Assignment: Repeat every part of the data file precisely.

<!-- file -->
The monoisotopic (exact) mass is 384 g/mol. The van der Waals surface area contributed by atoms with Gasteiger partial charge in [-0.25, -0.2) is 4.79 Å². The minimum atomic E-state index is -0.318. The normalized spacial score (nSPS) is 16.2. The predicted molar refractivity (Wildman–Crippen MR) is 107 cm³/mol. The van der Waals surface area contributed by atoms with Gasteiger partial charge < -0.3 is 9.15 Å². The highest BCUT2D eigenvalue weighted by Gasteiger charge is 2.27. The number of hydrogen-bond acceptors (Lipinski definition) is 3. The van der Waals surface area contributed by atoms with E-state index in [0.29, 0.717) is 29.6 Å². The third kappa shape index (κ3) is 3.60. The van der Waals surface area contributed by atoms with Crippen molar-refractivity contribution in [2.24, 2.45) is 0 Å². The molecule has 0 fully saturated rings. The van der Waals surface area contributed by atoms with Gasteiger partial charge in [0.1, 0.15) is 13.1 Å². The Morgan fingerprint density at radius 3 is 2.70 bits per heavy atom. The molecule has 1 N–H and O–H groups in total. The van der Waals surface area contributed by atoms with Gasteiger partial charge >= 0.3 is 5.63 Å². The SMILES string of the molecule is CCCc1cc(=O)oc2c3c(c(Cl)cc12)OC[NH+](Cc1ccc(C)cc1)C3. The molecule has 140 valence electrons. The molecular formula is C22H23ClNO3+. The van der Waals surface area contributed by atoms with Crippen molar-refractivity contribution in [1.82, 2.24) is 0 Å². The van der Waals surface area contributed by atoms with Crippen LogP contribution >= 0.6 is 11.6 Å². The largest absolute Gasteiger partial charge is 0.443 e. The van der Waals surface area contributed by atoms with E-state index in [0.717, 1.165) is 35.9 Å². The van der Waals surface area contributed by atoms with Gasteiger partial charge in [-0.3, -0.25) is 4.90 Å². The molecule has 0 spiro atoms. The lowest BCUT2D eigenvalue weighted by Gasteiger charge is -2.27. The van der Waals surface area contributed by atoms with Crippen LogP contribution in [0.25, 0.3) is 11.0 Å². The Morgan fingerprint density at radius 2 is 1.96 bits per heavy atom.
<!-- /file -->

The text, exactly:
The monoisotopic (exact) mass is 384 g/mol. The van der Waals surface area contributed by atoms with Gasteiger partial charge in [-0.25, -0.2) is 4.79 Å². The minimum atomic E-state index is -0.318. The normalized spacial score (nSPS) is 16.2. The predicted molar refractivity (Wildman–Crippen MR) is 107 cm³/mol. The van der Waals surface area contributed by atoms with Gasteiger partial charge < -0.3 is 9.15 Å². The highest BCUT2D eigenvalue weighted by Gasteiger charge is 2.27. The number of hydrogen-bond acceptors (Lipinski definition) is 3. The van der Waals surface area contributed by atoms with E-state index in [0.29, 0.717) is 29.6 Å². The third kappa shape index (κ3) is 3.60. The van der Waals surface area contributed by atoms with Crippen molar-refractivity contribution in [2.24, 2.45) is 0 Å². The molecule has 0 fully saturated rings. The van der Waals surface area contributed by atoms with Gasteiger partial charge in [0.1, 0.15) is 13.1 Å². The Morgan fingerprint density at radius 3 is 2.70 bits per heavy atom. The molecule has 1 N–H and O–H groups in total. The van der Waals surface area contributed by atoms with Gasteiger partial charge >= 0.3 is 5.63 Å². The SMILES string of the molecule is CCCc1cc(=O)oc2c3c(c(Cl)cc12)OC[NH+](Cc1ccc(C)cc1)C3. The molecule has 140 valence electrons. The molecular formula is C22H23ClNO3+. The van der Waals surface area contributed by atoms with Crippen molar-refractivity contribution in [1.82, 2.24) is 0 Å². The van der Waals surface area contributed by atoms with Crippen LogP contribution >= 0.6 is 11.6 Å². The largest absolute Gasteiger partial charge is 0.443 e. The van der Waals surface area contributed by atoms with E-state index in [0.717, 1.165) is 35.9 Å². The van der Waals surface area contributed by atoms with Gasteiger partial charge in [-0.3, -0.25) is 4.90 Å². The molecule has 0 spiro atoms. The lowest BCUT2D eigenvalue weighted by Gasteiger charge is -2.27. The van der Waals surface area contributed by atoms with Crippen LogP contribution in [0.25, 0.3) is 11.0 Å². The Morgan fingerprint density at radius 2 is 1.96 bits per heavy atom.